Liability for a Florida toxic tort
There are a few grounds for a toxic tort lawsuit:
- Negligence. You can show negligence by proving that the company had a duty to keep its employees, customers, or area residents safe and breached that duty.
- Fraud. If a company intentionally misrepresents the safety of a product or substance OR if it intentionally conceals hazards, it might be committing fraud.
- Strict product liability. This would be the legal avenue for a claim about an injury or illness related to a product or pharmaceutical defect. You don’t need to prove fault in a strict product liability claim. Instead, you’d prove that the product was unsafe when used according to the manufacturer’s specifications.
Proving a chemical tort
In a “regular” personal injury tort claim, you often know who the defendant is and the more complicated part is proving that they’re responsible for your injury. But a chemical claim, especially against a large company, can be much more difficult in several ways.
First, you have to prove that you were exposed to a particular toxin. That means you need an expert to perform a chemical analysis to determine that the toxin is or was present in your environment in a quantity that would be able to cause illness.
Second, you have to prove that the symptoms you’re experiencing were caused by a toxin. You might have a lingering cough, difficulty breathing, skin irritation, headaches, or even a cancer diagnosis and — although those symptoms might be associated with a particular chemical or toxin — it might be very difficult to prove that the condition was caused by that chemical and not caused some other way (including your own genetics).
Third, you need to show that the chemical or toxin was caused by the actions of a particular company. Proof that a chemical is present in the air you breathe near your home isn’t the same as proof that a manufacturing plant a few miles down the road is expelling that chemical into the air.
Another complicating factor is that in many instances, symptoms related to an illness from a toxin often don’t appear for years or even decades after the exposure. And in many cases, the documents or files related to the chemicals are gone so many years later.
The court might consider these factors in order to establish that chemical exposure caused your illness:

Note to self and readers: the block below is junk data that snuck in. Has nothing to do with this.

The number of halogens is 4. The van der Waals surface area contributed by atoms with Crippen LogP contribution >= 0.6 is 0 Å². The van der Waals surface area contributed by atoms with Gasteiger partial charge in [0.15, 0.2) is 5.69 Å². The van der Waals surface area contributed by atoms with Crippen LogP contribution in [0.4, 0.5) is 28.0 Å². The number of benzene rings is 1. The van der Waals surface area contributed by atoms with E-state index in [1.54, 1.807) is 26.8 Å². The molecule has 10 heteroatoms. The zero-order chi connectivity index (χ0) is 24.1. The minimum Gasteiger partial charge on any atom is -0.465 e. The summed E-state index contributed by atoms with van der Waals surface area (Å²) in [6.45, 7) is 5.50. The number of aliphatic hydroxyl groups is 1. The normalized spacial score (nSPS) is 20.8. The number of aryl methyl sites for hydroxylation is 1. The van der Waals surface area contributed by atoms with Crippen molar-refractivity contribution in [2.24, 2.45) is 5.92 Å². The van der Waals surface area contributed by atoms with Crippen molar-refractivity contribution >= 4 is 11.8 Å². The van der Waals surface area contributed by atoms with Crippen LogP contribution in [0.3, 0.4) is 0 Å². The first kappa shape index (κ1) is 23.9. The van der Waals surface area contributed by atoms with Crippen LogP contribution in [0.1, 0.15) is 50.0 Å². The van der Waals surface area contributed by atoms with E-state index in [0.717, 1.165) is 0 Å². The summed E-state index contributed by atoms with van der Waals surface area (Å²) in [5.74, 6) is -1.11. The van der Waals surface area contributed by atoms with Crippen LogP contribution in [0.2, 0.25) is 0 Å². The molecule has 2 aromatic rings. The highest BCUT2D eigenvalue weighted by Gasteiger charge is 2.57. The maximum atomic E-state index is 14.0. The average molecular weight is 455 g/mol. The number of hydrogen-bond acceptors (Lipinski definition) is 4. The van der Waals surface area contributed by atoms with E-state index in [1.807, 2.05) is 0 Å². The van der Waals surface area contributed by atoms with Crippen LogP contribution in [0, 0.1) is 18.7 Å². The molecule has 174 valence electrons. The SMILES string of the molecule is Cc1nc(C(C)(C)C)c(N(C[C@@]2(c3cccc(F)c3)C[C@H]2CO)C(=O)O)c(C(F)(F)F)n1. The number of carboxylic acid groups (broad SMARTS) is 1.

- Medical testimony or documentation by experts that link the toxin to your illness.
- Evidence that you were exposed to the toxin. For example, if you lived near a manufacturing plant that dumped chemical waste, you’d need to prove that the contamination reached your home through the air, water, or soil. Or, if you believe your respiratory illness was caused by toxic mold spores, you’d need an expert who tested the property for the existence of mold.
- Evidence of illnesses of people in similar environments. If the contamination affected your town or neighborhood, you’d need testimony that your neighbors or other people nearby had similar diagnoses. If the exposure was in your workplace, you’d need to show that other people who were exposed to the same chemical or substance are also experiencing its effects.
- Public warnings about the toxicity or danger of the chemical. If a government agency like the Food and Drug Administration (FDA) or Environmental Protection Agency (EPA) has issued warnings or recalls about the hazards related to the chemical, that information can help your case.
If you believe that you’ve been injured or suffered an illness because a company exposed you to toxins, you need a lawyer with experience in these types of cases.
The doctor doesn’t need to believe or agree that your condition was caused by chemical exposure — that’s where your lawyer comes in. The doctor’s job is to diagnose and treat your illness.
The doctor might be aware that the type of cancer you have, for example, is often linked to a certain chemical that might be in drinking water. But unless the doctor is an expert in that specific area (which they’re likely not), the cause isn’t his or her responsibility to determine. The doctor should, however, take very careful and detailed notes in your medical record about your condition, symptoms, and what led them to your diagnosis.
Why consult a Florida toxic tort lawyer?
A large company likely has very deep pockets — and likely has a lot to lose in a lawsuit, whether it’s a large settlement, legal fees, or damage to its reputation. Most companies don’t want the bad press of being linked to a toxic tort. For that reason, the company might offer you a settlement with a non-disclosure agreement. It might make an offer that sounds like a lot of money, in exchange for your staying quiet. The company probably has a legal team whose sole purpose is to make cases like yours “disappear.”
While a lot of zeros on the end of a settlement amount might be tempting, it’s important not to accept an offer without consulting a lawyer. Especially if your condition leaves you with a disability or if you will have extensive medical costs, you need to be sure that what you’re being offered is fair compensation.